President Donald Trump’s impulsive decision Thursday afternoon to meet Kim Jong Un was the right call. The upcoming summit will keep the critical alliance with South Korea strong, foil the plans of the dangerous Kim, and put his regime in an exceedingly precarious position. Don’t be surprised if the North Koreans, eventually, do the impossible: surrender their most destructive weapons.
But also don’t be surprised if Trump engineers what the Fletcher School’s Lee Sung-Yoon, in comments to The Daily Beast, said could be “another bleak, embarrassing moment in the annals of inglorious U.S. diplomacy vis-à-vis Pyongyang.”
Thursday evening, Chung Eui-yong, South Korea’s national security advisor, announced to reporters that Trump had accepted Kim’s invitation to a summit. Trump, Chung added, said he would meet “by May.” The New York Times in a headline Saturday called the Trump-Chung get-together “The 45 Minutes That Could Alter History.”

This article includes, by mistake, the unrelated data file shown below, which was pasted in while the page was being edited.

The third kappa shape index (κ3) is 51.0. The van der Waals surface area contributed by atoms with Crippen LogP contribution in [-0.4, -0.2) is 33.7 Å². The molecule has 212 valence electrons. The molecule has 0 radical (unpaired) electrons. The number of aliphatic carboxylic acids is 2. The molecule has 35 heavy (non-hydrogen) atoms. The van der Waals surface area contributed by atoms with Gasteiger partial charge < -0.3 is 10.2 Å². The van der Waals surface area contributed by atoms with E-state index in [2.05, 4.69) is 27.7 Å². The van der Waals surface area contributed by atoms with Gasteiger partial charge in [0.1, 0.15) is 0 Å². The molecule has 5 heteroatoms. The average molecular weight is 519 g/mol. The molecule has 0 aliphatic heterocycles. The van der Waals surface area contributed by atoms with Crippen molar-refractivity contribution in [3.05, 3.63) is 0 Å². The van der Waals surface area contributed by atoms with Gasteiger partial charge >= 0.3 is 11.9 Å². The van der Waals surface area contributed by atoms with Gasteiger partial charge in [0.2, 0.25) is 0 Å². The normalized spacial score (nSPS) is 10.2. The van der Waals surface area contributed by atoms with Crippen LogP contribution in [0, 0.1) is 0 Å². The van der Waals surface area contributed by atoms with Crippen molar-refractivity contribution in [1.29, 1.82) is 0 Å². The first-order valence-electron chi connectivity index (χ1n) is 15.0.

Chung had arrived in Washington that day after meeting with Kim in Pyongyang earlier in the week. The South Korean was not scheduled to see Trump until Friday, but the American leader, hearing that Chung was in the building, invited him to the Oval Office. Trump accepted Kim’s invitation, as conveyed orally by Chung, then and there.
Color Chung stunned by Trump’s immediate “yes.” The South Korean advisor had to call his boss, President Moon Jae-in, in the middle of the night in Seoul to get approval to make the historic announcement on the spot. Apparently, neither Chung nor anyone in the Blue House thought Trump would accept—and make history—so quickly.
No sitting American president has ever met a Kim ruler, and there are many reasons why there has been no such summit. For one thing, every U.S. president has been worried that his handshake would tend to confer legitimacy on what has been, for seven decades, the world’s most horrific regime. Lee calls Kim Jong Un, with ample justification, “the world’s worst tyrant.”